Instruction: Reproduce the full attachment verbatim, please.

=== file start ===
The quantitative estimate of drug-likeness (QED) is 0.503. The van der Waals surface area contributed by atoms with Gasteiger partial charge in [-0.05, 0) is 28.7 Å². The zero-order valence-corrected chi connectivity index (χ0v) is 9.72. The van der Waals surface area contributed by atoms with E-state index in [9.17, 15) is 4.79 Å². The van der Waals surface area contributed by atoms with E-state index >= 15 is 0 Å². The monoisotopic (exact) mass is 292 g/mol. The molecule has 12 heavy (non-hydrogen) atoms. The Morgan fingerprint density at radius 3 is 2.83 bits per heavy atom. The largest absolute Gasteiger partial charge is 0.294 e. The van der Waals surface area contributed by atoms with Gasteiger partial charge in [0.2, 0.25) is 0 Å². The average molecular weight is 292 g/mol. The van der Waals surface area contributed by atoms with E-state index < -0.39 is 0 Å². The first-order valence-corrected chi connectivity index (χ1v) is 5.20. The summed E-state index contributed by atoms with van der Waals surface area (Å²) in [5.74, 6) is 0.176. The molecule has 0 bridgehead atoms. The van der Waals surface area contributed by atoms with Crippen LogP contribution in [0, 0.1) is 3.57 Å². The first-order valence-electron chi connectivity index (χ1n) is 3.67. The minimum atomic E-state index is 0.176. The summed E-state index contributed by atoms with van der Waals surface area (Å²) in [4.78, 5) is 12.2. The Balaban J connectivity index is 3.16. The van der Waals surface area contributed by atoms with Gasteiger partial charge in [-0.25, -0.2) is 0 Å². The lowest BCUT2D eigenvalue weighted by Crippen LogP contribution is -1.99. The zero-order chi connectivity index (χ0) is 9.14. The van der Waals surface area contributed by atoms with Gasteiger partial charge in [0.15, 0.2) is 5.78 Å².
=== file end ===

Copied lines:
The quantitative estimate of drug-likeness (QED) is 0.503. The van der Waals surface area contributed by atoms with Gasteiger partial charge in [-0.05, 0) is 28.7 Å². The zero-order valence-corrected chi connectivity index (χ0v) is 9.72. The van der Waals surface area contributed by atoms with E-state index in [9.17, 15) is 4.79 Å². The van der Waals surface area contributed by atoms with E-state index >= 15 is 0 Å². The monoisotopic (exact) mass is 292 g/mol. The molecule has 12 heavy (non-hydrogen) atoms. The Morgan fingerprint density at radius 3 is 2.83 bits per heavy atom. The largest absolute Gasteiger partial charge is 0.294 e. The van der Waals surface area contributed by atoms with Gasteiger partial charge in [0.2, 0.25) is 0 Å². The average molecular weight is 292 g/mol. The van der Waals surface area contributed by atoms with E-state index < -0.39 is 0 Å². The first-order valence-corrected chi connectivity index (χ1v) is 5.20. The summed E-state index contributed by atoms with van der Waals surface area (Å²) in [5.74, 6) is 0.176. The molecule has 0 bridgehead atoms. The van der Waals surface area contributed by atoms with Crippen LogP contribution in [0, 0.1) is 3.57 Å². The first-order valence-electron chi connectivity index (χ1n) is 3.67. The minimum atomic E-state index is 0.176. The summed E-state index contributed by atoms with van der Waals surface area (Å²) in [4.78, 5) is 12.2. The Balaban J connectivity index is 3.16. The van der Waals surface area contributed by atoms with Gasteiger partial charge in [-0.25, -0.2) is 0 Å². The lowest BCUT2D eigenvalue weighted by Crippen LogP contribution is -1.99. The zero-order chi connectivity index (χ0) is 9.14. The van der Waals surface area contributed by atoms with Gasteiger partial charge in [0.15, 0.2) is 5.78 Å².